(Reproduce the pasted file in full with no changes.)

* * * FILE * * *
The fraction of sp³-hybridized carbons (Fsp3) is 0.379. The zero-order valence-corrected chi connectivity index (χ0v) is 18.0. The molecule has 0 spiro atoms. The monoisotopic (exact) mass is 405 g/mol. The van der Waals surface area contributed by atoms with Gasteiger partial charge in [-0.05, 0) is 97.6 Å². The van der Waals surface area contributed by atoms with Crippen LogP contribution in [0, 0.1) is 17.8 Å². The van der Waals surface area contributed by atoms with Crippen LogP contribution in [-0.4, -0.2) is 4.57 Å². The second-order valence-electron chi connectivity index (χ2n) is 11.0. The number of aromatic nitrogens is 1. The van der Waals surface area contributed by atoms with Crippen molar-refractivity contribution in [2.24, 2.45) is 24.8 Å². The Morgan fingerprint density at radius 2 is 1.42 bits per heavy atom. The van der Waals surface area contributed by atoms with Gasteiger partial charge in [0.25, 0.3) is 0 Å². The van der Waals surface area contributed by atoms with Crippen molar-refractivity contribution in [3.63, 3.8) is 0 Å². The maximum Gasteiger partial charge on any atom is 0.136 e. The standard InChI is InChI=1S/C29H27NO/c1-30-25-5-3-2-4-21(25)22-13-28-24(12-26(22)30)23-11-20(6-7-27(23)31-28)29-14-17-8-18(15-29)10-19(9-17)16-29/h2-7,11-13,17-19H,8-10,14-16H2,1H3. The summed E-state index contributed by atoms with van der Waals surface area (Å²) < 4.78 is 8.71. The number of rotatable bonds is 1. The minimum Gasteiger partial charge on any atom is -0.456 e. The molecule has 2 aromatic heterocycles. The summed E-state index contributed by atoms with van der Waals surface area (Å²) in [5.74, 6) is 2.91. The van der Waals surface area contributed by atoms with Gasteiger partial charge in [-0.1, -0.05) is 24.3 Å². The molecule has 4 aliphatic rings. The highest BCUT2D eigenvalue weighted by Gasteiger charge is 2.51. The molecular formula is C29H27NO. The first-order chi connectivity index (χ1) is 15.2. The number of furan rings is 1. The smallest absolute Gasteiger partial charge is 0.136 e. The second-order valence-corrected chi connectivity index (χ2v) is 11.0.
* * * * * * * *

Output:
The fraction of sp³-hybridized carbons (Fsp3) is 0.379. The zero-order valence-corrected chi connectivity index (χ0v) is 18.0. The molecule has 0 spiro atoms. The monoisotopic (exact) mass is 405 g/mol. The van der Waals surface area contributed by atoms with Gasteiger partial charge in [-0.05, 0) is 97.6 Å². The van der Waals surface area contributed by atoms with Crippen LogP contribution in [0, 0.1) is 17.8 Å². The van der Waals surface area contributed by atoms with Crippen LogP contribution in [-0.4, -0.2) is 4.57 Å². The second-order valence-electron chi connectivity index (χ2n) is 11.0. The number of aromatic nitrogens is 1. The van der Waals surface area contributed by atoms with Crippen molar-refractivity contribution in [2.24, 2.45) is 24.8 Å². The Morgan fingerprint density at radius 2 is 1.42 bits per heavy atom. The van der Waals surface area contributed by atoms with Gasteiger partial charge in [0.25, 0.3) is 0 Å². The van der Waals surface area contributed by atoms with Crippen molar-refractivity contribution in [3.63, 3.8) is 0 Å². The maximum Gasteiger partial charge on any atom is 0.136 e. The standard InChI is InChI=1S/C29H27NO/c1-30-25-5-3-2-4-21(25)22-13-28-24(12-26(22)30)23-11-20(6-7-27(23)31-28)29-14-17-8-18(15-29)10-19(9-17)16-29/h2-7,11-13,17-19H,8-10,14-16H2,1H3. The summed E-state index contributed by atoms with van der Waals surface area (Å²) < 4.78 is 8.71. The number of rotatable bonds is 1. The minimum Gasteiger partial charge on any atom is -0.456 e. The molecule has 2 aromatic heterocycles. The summed E-state index contributed by atoms with van der Waals surface area (Å²) in [5.74, 6) is 2.91. The van der Waals surface area contributed by atoms with Gasteiger partial charge in [-0.1, -0.05) is 24.3 Å². The molecule has 4 aliphatic rings. The highest BCUT2D eigenvalue weighted by Gasteiger charge is 2.51. The molecular formula is C29H27NO. The first-order chi connectivity index (χ1) is 15.2. The number of furan rings is 1. The smallest absolute Gasteiger partial charge is 0.136 e. The second-order valence-corrected chi connectivity index (χ2v) is 11.0.